Words and interview by Ayanda Dlamini
For us creatives and lovers of coffee, the Home of the Bean experience is a must. I spent a long time trying to pinpoint the correct words to describe my experiences at HOB. I can compare my contemplation to that feeling I get when I’m struggling to remember the lyrics to a song that I like. The tune is there in my head, but the words aren’t coming out.
Eventually the realization came to me. HOB makes you feel like a neo-soul soundtrack. The atmosphere and vibrations of the space resemble the soulful energy of neo soul culture. It’s rich in art, it’s colourful, smooth, calming and enchanting. It can compel you into the type of mood where you want to bounce your head side to side and move your shoulders, like you would to a Lauryn Hill or Erykah Badu song. HOB is cosy, a place where strangers greet each other when you arrive and have meaningful conversations. HOB feels comfortable and familiar. HOB feels like home.
I had the pleasure of interviewing the owners of this beautiful coffee sanctuary, Leroy Kgopa and his wife Itumelang Kgopa. Really it was more like a conversation over coffee. They’ve endured a lot of change over the past few years and have come out thriving.
Founders of HOB: Leroy and Itumeleng kgopa
What do you want people to know about HOB now vs a few years ago when you had just started ?
Leroy: So years back we were very focused on markets and doing those every now and then. But these days, we have sort of changed the gears a bit with beginning to roast and the food section as well, that's what we really are focusing on. We really want to utilize our bigger space.
What can people look forward to with regards to HOB’s future ?
Leroy: I guess now we can say roasting. Roasting is still new, so it's not something that we want to put in people's faces yet. We really want to master it. We are working to get into that position where we are confident. Our main goal in roasting is to get to the point where our product is being compared with whoever is doing a good job in the industry. That’s the main goal. We want to be amongst those that are doing good things in the coffee space.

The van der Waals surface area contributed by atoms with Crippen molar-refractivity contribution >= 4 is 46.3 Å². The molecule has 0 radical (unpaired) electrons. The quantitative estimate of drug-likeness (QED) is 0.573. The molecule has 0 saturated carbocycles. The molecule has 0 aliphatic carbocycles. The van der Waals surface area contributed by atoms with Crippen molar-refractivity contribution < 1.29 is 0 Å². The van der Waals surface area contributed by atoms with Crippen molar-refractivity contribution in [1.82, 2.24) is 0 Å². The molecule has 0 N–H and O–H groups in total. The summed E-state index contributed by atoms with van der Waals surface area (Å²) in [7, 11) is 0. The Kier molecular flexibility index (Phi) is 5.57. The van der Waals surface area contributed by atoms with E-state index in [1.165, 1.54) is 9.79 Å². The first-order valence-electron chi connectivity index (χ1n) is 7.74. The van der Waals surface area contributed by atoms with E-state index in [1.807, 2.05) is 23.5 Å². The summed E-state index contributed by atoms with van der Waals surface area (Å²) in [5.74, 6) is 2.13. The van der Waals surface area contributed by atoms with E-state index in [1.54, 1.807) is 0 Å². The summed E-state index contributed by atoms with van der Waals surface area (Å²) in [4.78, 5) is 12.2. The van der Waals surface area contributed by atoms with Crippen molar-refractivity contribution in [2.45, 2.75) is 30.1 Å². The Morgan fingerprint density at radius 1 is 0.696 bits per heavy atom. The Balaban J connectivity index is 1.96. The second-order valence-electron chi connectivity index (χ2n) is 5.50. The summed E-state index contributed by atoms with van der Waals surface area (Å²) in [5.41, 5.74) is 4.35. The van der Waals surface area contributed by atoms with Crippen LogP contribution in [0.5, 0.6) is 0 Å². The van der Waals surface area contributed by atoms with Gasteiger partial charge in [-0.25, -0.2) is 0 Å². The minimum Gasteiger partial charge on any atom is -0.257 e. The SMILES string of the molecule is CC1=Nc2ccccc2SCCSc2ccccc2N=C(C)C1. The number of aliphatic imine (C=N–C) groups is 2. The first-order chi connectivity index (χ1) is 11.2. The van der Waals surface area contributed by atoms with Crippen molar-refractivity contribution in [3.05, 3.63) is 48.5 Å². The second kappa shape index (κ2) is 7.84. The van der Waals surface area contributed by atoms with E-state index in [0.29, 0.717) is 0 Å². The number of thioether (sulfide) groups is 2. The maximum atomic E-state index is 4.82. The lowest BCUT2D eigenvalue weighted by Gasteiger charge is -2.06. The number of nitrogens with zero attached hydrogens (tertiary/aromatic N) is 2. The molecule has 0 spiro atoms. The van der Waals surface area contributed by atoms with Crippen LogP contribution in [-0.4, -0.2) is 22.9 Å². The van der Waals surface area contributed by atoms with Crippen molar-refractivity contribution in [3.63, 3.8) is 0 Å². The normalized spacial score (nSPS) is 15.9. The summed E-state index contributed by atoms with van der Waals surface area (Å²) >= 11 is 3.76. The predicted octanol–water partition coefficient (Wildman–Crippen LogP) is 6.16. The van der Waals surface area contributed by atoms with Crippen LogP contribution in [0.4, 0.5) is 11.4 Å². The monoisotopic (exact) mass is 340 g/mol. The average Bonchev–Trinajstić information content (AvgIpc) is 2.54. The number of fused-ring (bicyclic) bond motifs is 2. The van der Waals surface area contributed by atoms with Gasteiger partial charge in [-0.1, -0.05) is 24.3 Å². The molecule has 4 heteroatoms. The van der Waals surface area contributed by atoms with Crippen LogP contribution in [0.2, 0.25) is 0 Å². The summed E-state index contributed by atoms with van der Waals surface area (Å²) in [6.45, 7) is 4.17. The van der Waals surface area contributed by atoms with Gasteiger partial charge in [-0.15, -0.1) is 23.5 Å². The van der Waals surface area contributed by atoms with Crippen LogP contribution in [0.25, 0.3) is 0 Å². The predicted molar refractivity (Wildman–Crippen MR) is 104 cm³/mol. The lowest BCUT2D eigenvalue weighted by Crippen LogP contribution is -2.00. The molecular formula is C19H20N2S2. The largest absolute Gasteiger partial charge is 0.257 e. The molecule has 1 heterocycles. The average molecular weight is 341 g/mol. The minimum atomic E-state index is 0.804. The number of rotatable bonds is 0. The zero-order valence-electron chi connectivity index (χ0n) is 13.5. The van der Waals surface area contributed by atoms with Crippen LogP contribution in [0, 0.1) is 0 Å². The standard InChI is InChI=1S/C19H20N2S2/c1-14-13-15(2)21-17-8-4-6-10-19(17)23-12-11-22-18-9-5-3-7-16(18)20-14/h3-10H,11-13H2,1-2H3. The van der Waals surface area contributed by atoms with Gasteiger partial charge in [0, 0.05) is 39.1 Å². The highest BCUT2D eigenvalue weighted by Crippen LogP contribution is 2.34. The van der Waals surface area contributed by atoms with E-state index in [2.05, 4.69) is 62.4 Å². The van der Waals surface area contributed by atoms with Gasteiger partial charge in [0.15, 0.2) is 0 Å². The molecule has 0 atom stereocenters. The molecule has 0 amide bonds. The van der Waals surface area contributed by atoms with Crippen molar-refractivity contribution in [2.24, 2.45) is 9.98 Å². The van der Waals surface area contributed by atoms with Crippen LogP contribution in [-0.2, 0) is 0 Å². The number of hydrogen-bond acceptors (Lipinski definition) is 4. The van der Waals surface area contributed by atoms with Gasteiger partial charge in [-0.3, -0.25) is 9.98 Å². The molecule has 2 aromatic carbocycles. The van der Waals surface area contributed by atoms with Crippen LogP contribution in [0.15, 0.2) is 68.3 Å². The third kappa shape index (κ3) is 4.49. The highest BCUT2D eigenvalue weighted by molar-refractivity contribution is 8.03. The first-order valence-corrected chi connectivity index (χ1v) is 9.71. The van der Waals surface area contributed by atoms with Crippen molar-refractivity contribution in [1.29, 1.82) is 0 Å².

HoBs newly acquired Roaster
How did it feel to reach your coffee roaster milestone in your business journey ?
Leroy: I’m going to give you a bit of history. In 2017, in February I think, we bought the blue Kombi that you see often on social media, where this all really started. His name was France. Now some people think my name is France and I don’t even argue with them. What people don't know is that we named the car after the guy we bought it from - his name was France. In the beginning coffee was really a side thing for us. Me and my wife would only really focus on markets and we would go on Sundays. At the time it wasn't a matter of us wanting to end up being big. So looking back and thinking where we are now, we see and feel a lot of progress. That feels good.
France, the iconic Kombi
How do you manage to keep going everyday considering all the challenges businesses are going through these days ?
Itumeleng: It's bigger than a passion for us now. Especially because we have grown a lot over the years. In the beginning there wasn't much involved compared to now, we were really just winging it. Everyday we have to make it work, especially with things like loadshedding now. For me, when I wake up the goal is to be better and work on getting things right. What we couldn't do yesterday, the goal is to wake up and work on that today.
Leroy: For me knowing that we have a business that actively has a family, which are our customers. Secondly, knowing that we have so many people that believe in the brand, are fans of the brand, and who also look up to the brand. Like the support that we get from family. It really became a community thing more than anything. That’s what keeps us going.
What advice would you give to someone who wants to have a coffee shop one day ?
Itumeleng: Structure and paperwork is good but, don't make that be your excuse not to start if you lack that. Even finances, don't say you need money to start. If you know someone who can help you go to that person,start with the basics, learn as much as you can. If you can shadow someone, do that. We started with washing the dishes.
Leroy: Yes, start with what you have. We started with washing the dishes, volunteering, and going to different coffee shops. I would rather come to learn by volunteering and adding value to that company. With regards to finances you learn to make sacrifices. Like in order for us to get the roaster we had to sell one of our cars. A lot of people when they start out can get caught up in where they want to be, rather than where they are now. Don't allow that to set you back and prevent you from just starting. Also knowing that you don't always have to start with brand new stuff, it's okay to start with second hand equipment.
What are your best memories along the HOB journey?
Leroy: I don’t really know hey, I can’t pinpoint one. For me, what really stands out is the growth. So from having that kombi at markets and getting to the point where we now roasting. To me that’s the highlight of this journey and this business. Another thing is being able to go have a business that my people look up too, particularly my black brothers and sisters. It brings joy to me to say Home of the Bean represents the diverse culture of the coffee.
A look into Home of the Bean